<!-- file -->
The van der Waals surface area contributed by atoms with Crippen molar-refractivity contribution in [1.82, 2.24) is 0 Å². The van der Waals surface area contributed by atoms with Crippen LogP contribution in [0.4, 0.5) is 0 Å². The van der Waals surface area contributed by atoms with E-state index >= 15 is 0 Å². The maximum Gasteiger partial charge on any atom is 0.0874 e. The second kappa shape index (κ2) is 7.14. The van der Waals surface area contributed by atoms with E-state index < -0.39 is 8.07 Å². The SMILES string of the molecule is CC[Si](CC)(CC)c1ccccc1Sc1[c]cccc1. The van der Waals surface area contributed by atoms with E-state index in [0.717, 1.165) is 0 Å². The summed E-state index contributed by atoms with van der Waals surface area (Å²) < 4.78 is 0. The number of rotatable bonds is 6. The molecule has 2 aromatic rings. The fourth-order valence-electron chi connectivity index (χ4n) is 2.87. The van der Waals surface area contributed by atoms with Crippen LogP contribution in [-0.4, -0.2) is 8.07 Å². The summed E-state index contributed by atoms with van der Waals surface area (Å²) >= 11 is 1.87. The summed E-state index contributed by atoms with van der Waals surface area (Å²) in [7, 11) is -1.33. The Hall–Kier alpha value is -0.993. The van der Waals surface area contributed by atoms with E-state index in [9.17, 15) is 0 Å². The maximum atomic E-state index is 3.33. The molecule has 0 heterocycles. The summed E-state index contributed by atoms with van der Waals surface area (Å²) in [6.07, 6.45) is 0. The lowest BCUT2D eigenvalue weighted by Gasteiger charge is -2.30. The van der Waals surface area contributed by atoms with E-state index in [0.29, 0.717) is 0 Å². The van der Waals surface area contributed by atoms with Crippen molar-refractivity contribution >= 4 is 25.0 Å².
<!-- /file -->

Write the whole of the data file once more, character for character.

The van der Waals surface area contributed by atoms with Crippen molar-refractivity contribution in [1.82, 2.24) is 0 Å². The van der Waals surface area contributed by atoms with Crippen LogP contribution in [0.4, 0.5) is 0 Å². The van der Waals surface area contributed by atoms with E-state index >= 15 is 0 Å². The maximum Gasteiger partial charge on any atom is 0.0874 e. The second kappa shape index (κ2) is 7.14. The van der Waals surface area contributed by atoms with E-state index < -0.39 is 8.07 Å². The SMILES string of the molecule is CC[Si](CC)(CC)c1ccccc1Sc1[c]cccc1. The van der Waals surface area contributed by atoms with E-state index in [0.717, 1.165) is 0 Å². The summed E-state index contributed by atoms with van der Waals surface area (Å²) < 4.78 is 0. The number of rotatable bonds is 6. The molecule has 2 aromatic rings. The fourth-order valence-electron chi connectivity index (χ4n) is 2.87. The van der Waals surface area contributed by atoms with Crippen LogP contribution in [-0.4, -0.2) is 8.07 Å². The summed E-state index contributed by atoms with van der Waals surface area (Å²) >= 11 is 1.87. The summed E-state index contributed by atoms with van der Waals surface area (Å²) in [7, 11) is -1.33. The Hall–Kier alpha value is -0.993. The van der Waals surface area contributed by atoms with E-state index in [9.17, 15) is 0 Å². The maximum atomic E-state index is 3.33. The molecule has 0 heterocycles. The summed E-state index contributed by atoms with van der Waals surface area (Å²) in [6.07, 6.45) is 0. The lowest BCUT2D eigenvalue weighted by Gasteiger charge is -2.30. The van der Waals surface area contributed by atoms with E-state index in [0.29, 0.717) is 0 Å². The van der Waals surface area contributed by atoms with Crippen molar-refractivity contribution >= 4 is 25.0 Å².